Ahronglong Sakinu

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Ahronglong Sakinu
Tai Chih-chiang
Native name
Sakinu Yalonglong
Born (1972-01-28) 28 January 1972 (age 51)
Taitung County, Taiwan
NationalityRepublic of China

Ahronglong Sakinu (Chinese: 亞榮隆.撒可努; Pinayuanan: Sakinu Yalonglong; born 28 January 1972) is a Taiwanese indigenous Paiwan writer and forest hunter. His name means "The Last Hunter" in Lalaulan.[1] His Chinese name is Dai Zhiqiang (Chinese: 戴志強). He was born to the Paiwan Lalaulan[2] clan in Taitung, Taiwan,[3] on 28 January 1972.[4] His father was a laborer and often abusive toward Ahronglong Sakinu and his two brothers. The abuse forced his mother out of the house, and Ahronglong Sakinu often ran away.[5] He was trained as a police officer, and found law enforcement work in Taipei.[6][5][7] He later became a forest ranger.[6]

He gained recognition from his book The Sage Hunter (山豬.飛鼠.撒可努), winning the 2000 Wu Yung-fu Literature Prize (巫永福文學獎).[4] The book, written in 1998, was adapted into a film and released in 2005.[8] His work has been translated into English and Japanese, and also made into cartoons.[9][10] In November 2005, he founded a hunter school to educate and introduce youngsters to Paiwan culture and traditional Paiwan skills.[11][12]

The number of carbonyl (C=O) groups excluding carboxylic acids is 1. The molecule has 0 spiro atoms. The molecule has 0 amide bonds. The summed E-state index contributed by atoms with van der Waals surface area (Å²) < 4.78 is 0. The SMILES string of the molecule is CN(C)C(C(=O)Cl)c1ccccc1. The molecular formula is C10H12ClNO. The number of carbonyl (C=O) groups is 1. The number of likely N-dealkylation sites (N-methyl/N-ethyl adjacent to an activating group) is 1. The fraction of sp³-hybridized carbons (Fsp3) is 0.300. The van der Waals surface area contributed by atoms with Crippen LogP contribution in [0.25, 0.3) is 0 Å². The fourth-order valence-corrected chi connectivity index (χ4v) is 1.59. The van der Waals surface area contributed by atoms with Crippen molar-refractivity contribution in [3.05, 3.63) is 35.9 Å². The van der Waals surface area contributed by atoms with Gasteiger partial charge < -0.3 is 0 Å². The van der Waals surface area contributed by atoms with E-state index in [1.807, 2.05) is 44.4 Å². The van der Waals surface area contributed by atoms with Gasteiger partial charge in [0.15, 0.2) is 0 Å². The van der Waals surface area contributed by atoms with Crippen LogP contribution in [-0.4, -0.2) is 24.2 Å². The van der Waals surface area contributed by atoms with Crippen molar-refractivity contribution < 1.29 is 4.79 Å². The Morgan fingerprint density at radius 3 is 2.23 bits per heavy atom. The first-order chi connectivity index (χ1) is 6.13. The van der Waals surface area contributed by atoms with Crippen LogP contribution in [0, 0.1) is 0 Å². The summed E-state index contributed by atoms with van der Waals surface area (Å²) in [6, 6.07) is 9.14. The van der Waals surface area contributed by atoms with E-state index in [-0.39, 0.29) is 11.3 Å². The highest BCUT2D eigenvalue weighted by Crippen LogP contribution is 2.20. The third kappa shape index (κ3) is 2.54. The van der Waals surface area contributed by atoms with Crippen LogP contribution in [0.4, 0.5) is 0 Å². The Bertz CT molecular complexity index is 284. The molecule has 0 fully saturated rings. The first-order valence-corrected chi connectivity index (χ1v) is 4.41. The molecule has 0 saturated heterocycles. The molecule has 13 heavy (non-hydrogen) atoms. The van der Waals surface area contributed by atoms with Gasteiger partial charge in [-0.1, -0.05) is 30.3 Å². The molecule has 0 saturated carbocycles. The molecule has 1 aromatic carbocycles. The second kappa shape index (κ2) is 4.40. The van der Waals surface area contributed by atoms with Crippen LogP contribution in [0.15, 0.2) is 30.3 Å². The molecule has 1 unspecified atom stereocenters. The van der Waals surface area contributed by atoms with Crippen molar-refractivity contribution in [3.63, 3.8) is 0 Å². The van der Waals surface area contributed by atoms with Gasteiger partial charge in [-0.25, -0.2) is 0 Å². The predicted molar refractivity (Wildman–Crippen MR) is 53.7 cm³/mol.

List of works[edit]

  • The Sage Hunter (山豬.飛鼠.撒可努)
  • Wind Walker, My Dad the Hunter (走風的人, 我的獵人父親)[13]
  • Grandpa's Ocean (外公的海)
  • Vu Vu's Tales (Vu Vu 的故事)
  • Pali's Red Eyes (巴里的紅眼睛), a Paiwan legend


  1. ^ 台灣文學網
  2. ^ "World Summit of Indigenous Cultures – Lalaulan Village". indigenous.pristine.net. Retrieved 31 December 2016.
  3. ^ 亞榮隆‧撒可努 (2011). "封面作者介紹頁". 山豬•飛鼠•撒可努 (in Chinese). Banqiao: 耶魯國際文化事業有限公司. ISBN 978-9578323-87-2.
  4. ^ a b "Paiwan Writer-Hunter | Yaronglong Sakinu". Ministry of Culture. 27 July 2018. Retrieved 31 March 2019.
  5. ^ a b Cherrington, Mark (December 2008). "Resurrection". Cultural Survival. Retrieved 31 March 2019.
  6. ^ a b Su, Lynn (July 2018). "Sakinu's Hunter School". Taiwan Panorama. Translated by Newell, Phil. Archived from the original on 31 July 2020. Retrieved 31 March 2019. Alt URL
  7. ^ Robbins, Cheryl (22 July 2008). "Paiwan tribe: Respect for ancestors and art traditions". Taiwan News. Retrieved 31 March 2019.
  8. ^ Gluck, Caroline (18 November 2005). "Taiwan's past, very present". The New York Times. Retrieved 31 March 2019.
  9. ^ "Paiwan boy's hunting stories adapted for TV cartoon". Taiwan Today. 13 July 2011. Archived from the original on 31 March 2019. Retrieved 31 March 2019.{{cite web}}: CS1 maint: bot: original URL status unknown (link)
  10. ^ Smith, Glenn (22 February 2015). "Taiwan's indigenous authors reach out at Taipei International Book Exhibition". Cultural Survival. Retrieved 31 March 2019.
  11. ^ "撒可努辦獵人學校 傳承與自然共存的部落文化". Archived from the original on 19 October 2017. Retrieved 15 August 2016.
  12. ^ Lin, Jean (3 July 2006). "Author optimistic about Aboriginal hunting school". Taipei Times. Retrieved 31 March 2019.
  13. ^ 撒可努, 亞榮隆 (2005). 走風的人, 我的獵人父親. 耶魯國際文化. ISBN 9789578323643.

External links[edit]